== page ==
Fetuin-A (Fet-A) also known as alpha-2-Heremans-Schmid glycoprotein is a 64 kDa glycoprotein that is classically considered as a hepatokine which impairs insulin action by inhibiting the auto-phosphorylation of insulin receptor tyrosine kinase [1, 2]. Fet-A levels are elevated in obesity, type2 diabetes mellitus and fatty liver disease [1, 2]. Fet-A promotes both insulin resistance and inflammation. Previously in patients with Metabolic Syndrome (MetS) without the confounding of type 2 diabetes or cardiovascular disease we have documented increased circulating and subcutaneous adipose tissue (SAT) secretion of Fetuin -A (Fet-A) which is classically considered as an hepatokine [3, 4]. The increase in SAT secreted Fet-A correlated with both plasma triglycerides and Homeostatic Model Assessment of Insulin Resistance. Because of a lack of sufficient human SAT biopsy sample, we investigated the expression (mRNA) and protein abundance of Fet-A in mice [3]. Compared to chow feeding, a high fat diet induced both mRNA and protein of Fet-A significantly in these mice. We also confirmed increase mRNA and protein for Fet-A in a mouse model of MetS, the ob/ob mice [3]. Furthermore, using the 3 T3-L1 adipocytes we showed that following differentiation over 13 days abundant expression (mRNA) of Fet-A. Hence, we concluded from these studies that Fet-A be defined as both an Adipokine and Hepatokine. Recently Perez-Stolo et al. [5] using Sprague-Dawley rats confirmed our data of increase expression and protein in AT, with more pronounced expression in visceral fat depots. They also showed that AT Fet-A could be modulated by diet and exercise and confirmed increase expression and protein in human AT from 4 donors.

Khadir et al. recently reported an increase in Fet-A in SAT of obese diabetic patients but not in circulating levels [6]. Since these patients were diabetic on multiple medications this could be a possible explanation for their failure to see increased plasma levels as they point out. This is a puzzling observation suggesting that SAT is the predominant source for functional Fet-A secretion and not the liver although we are not provided with correlations between SAT Fet-A and relevant biomarkers e.g. insulin, HbA1C etc. although SAT Fet-A was significantly increased and not plasma Fet-A. These correlations would have been most instructive. They also show that physical exercise decreased both plasma and SAT Fet-A levels in obese diabetic patients. Without providing data they state that Fet-A transcripts were not detected in SAT. However, they identified a band/transcript in 3 T3-L1 adipocytes. It is unclear, unlike most other groups, why they did not allow the adipocytes to differentiate for up to 14 days but only 8 days [3, 5]. However they should be commended in emphasizing the importance of the culture media as substrate for Fet-A especially fetal bovine serum. Finally, they present us with a schema suggesting that AT is a mere reservoir.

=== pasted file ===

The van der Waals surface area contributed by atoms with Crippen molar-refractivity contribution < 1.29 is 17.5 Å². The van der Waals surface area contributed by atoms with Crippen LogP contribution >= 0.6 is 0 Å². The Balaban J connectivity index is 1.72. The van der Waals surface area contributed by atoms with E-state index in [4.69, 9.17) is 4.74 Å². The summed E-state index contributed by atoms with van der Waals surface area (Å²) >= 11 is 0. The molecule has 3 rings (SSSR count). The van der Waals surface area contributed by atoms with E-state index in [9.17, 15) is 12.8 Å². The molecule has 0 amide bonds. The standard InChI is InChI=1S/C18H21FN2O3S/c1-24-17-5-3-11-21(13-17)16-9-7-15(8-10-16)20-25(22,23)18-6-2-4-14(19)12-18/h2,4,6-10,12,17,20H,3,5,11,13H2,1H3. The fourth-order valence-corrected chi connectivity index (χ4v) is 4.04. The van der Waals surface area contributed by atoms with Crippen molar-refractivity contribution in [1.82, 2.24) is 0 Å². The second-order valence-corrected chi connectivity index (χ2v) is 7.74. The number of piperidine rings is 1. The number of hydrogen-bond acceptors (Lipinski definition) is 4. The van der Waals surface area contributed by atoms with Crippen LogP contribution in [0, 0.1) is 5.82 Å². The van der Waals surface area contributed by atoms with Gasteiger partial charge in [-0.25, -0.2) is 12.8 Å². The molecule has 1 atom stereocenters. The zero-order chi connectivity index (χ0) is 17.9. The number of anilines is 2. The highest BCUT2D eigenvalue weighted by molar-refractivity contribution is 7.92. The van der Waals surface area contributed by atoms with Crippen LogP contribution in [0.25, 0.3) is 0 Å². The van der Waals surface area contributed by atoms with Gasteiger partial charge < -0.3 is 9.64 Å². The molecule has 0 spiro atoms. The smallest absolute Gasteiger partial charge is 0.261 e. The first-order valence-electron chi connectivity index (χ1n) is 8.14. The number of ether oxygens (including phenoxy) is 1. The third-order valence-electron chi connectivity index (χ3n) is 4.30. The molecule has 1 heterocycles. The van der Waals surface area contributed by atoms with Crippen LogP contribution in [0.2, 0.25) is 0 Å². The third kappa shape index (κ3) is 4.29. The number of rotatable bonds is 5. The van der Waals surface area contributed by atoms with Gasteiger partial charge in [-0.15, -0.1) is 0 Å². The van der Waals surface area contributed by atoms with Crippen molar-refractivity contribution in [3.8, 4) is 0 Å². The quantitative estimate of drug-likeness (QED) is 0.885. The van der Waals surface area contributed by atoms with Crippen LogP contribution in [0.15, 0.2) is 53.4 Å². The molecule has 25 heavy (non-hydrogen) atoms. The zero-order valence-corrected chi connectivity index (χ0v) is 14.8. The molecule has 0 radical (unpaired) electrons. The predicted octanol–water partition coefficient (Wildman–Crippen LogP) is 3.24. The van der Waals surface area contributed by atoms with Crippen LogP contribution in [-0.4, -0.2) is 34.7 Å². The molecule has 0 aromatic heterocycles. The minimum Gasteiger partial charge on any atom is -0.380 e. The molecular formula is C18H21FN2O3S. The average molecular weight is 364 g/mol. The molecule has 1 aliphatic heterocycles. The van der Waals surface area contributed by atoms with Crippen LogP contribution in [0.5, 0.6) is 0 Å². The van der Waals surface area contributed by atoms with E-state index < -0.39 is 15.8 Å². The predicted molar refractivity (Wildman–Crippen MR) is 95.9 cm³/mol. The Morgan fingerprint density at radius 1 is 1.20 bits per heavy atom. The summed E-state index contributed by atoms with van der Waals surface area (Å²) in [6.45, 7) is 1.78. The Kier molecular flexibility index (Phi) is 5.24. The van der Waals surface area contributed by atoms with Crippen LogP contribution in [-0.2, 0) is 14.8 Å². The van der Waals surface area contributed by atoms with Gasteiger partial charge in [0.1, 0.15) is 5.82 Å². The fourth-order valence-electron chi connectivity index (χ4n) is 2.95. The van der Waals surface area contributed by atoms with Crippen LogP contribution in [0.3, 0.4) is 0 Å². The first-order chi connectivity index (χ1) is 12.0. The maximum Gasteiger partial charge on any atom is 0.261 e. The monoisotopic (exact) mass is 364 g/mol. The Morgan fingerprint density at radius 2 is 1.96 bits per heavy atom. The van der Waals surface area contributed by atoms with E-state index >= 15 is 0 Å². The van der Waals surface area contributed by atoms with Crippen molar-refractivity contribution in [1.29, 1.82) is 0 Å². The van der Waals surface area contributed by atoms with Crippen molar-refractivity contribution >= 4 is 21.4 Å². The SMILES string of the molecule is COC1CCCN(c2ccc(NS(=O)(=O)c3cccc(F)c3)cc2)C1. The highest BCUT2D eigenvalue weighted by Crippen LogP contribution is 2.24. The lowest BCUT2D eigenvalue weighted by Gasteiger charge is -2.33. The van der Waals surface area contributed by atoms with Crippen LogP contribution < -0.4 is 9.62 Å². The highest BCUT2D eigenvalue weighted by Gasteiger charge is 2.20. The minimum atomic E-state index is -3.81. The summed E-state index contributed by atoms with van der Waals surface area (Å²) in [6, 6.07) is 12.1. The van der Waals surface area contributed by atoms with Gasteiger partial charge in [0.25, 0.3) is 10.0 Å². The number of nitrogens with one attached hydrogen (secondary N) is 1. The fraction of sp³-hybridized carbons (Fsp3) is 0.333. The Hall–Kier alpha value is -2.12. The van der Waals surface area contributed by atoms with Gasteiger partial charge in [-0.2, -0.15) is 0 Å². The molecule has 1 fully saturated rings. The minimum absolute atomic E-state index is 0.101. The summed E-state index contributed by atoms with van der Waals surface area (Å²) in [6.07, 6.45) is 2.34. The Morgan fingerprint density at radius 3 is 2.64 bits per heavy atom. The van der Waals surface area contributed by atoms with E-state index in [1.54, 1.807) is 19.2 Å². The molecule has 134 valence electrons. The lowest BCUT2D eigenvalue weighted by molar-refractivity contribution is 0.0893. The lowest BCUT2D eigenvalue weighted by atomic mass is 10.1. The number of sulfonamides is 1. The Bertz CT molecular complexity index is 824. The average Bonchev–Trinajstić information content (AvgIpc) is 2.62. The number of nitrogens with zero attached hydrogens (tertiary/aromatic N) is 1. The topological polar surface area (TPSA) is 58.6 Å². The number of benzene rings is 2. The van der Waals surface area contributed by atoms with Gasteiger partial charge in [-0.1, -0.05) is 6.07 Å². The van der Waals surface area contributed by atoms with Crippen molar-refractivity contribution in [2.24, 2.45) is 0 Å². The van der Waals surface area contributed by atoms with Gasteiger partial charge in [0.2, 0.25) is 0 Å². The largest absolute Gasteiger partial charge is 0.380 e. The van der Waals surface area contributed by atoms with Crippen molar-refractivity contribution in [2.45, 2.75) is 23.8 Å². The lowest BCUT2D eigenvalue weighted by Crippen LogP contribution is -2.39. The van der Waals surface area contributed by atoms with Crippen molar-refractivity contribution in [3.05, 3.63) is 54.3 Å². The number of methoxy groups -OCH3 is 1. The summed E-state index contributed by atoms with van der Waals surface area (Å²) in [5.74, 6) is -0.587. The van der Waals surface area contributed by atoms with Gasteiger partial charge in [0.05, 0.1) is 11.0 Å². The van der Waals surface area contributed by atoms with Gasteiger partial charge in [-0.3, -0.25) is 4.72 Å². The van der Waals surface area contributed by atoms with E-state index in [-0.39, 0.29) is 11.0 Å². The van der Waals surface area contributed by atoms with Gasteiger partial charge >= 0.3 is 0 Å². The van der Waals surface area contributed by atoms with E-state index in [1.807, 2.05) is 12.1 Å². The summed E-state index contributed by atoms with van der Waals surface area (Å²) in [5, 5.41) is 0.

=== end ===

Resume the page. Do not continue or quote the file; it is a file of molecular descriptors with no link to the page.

Given our concerns and the cogent data from 2 independent laboratories [3, 5] we humbly submit that their proposed model while based on their study is premature and posit that Fet-A be considered also as an adipokine unless refuted by other investigators. Gene Card further underscores our posit and reports transcripts in both human subcutaneous and visceral adipocytes [7].

However we should credit Khadir et al. [6] for the incremental advance for elegantly demonstrating increased adipose tissue Fet-A using confocal immunofluorescence and its decrease with exercise in obese-diabetic Kuwaiti patients.